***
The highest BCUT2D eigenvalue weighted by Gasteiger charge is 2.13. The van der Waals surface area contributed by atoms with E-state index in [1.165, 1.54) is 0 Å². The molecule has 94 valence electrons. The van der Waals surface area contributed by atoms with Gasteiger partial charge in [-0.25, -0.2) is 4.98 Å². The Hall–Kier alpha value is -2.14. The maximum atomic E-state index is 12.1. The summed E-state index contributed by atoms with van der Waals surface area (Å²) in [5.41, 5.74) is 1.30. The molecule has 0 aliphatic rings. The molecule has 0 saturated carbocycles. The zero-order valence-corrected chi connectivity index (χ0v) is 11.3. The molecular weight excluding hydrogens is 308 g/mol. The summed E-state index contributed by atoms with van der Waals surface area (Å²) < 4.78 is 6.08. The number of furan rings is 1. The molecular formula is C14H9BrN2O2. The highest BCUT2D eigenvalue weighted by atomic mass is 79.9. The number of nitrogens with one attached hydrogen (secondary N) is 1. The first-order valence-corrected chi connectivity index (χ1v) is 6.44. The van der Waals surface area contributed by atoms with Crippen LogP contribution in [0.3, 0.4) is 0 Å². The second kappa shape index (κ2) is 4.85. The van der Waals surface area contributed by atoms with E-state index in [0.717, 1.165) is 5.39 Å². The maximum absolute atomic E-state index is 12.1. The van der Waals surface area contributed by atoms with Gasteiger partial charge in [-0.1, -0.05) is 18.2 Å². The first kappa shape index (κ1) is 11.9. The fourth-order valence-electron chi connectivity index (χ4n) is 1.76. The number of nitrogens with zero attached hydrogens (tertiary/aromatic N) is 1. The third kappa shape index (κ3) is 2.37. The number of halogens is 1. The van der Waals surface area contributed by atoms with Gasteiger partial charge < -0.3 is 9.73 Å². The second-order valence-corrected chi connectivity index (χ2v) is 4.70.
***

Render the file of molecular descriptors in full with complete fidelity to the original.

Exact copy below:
The highest BCUT2D eigenvalue weighted by Gasteiger charge is 2.13. The van der Waals surface area contributed by atoms with E-state index in [1.165, 1.54) is 0 Å². The molecule has 94 valence electrons. The van der Waals surface area contributed by atoms with Gasteiger partial charge in [-0.25, -0.2) is 4.98 Å². The Hall–Kier alpha value is -2.14. The maximum atomic E-state index is 12.1. The summed E-state index contributed by atoms with van der Waals surface area (Å²) in [5.41, 5.74) is 1.30. The molecule has 0 aliphatic rings. The molecule has 0 saturated carbocycles. The zero-order valence-corrected chi connectivity index (χ0v) is 11.3. The molecular weight excluding hydrogens is 308 g/mol. The summed E-state index contributed by atoms with van der Waals surface area (Å²) < 4.78 is 6.08. The number of furan rings is 1. The molecular formula is C14H9BrN2O2. The highest BCUT2D eigenvalue weighted by atomic mass is 79.9. The number of nitrogens with one attached hydrogen (secondary N) is 1. The first-order valence-corrected chi connectivity index (χ1v) is 6.44. The van der Waals surface area contributed by atoms with Crippen LogP contribution in [0.3, 0.4) is 0 Å². The second kappa shape index (κ2) is 4.85. The van der Waals surface area contributed by atoms with E-state index in [0.717, 1.165) is 5.39 Å². The maximum absolute atomic E-state index is 12.1. The van der Waals surface area contributed by atoms with Gasteiger partial charge in [-0.1, -0.05) is 18.2 Å². The first kappa shape index (κ1) is 11.9. The fourth-order valence-electron chi connectivity index (χ4n) is 1.76. The number of nitrogens with zero attached hydrogens (tertiary/aromatic N) is 1. The third kappa shape index (κ3) is 2.37. The number of halogens is 1. The van der Waals surface area contributed by atoms with Gasteiger partial charge < -0.3 is 9.73 Å². The second-order valence-corrected chi connectivity index (χ2v) is 4.70.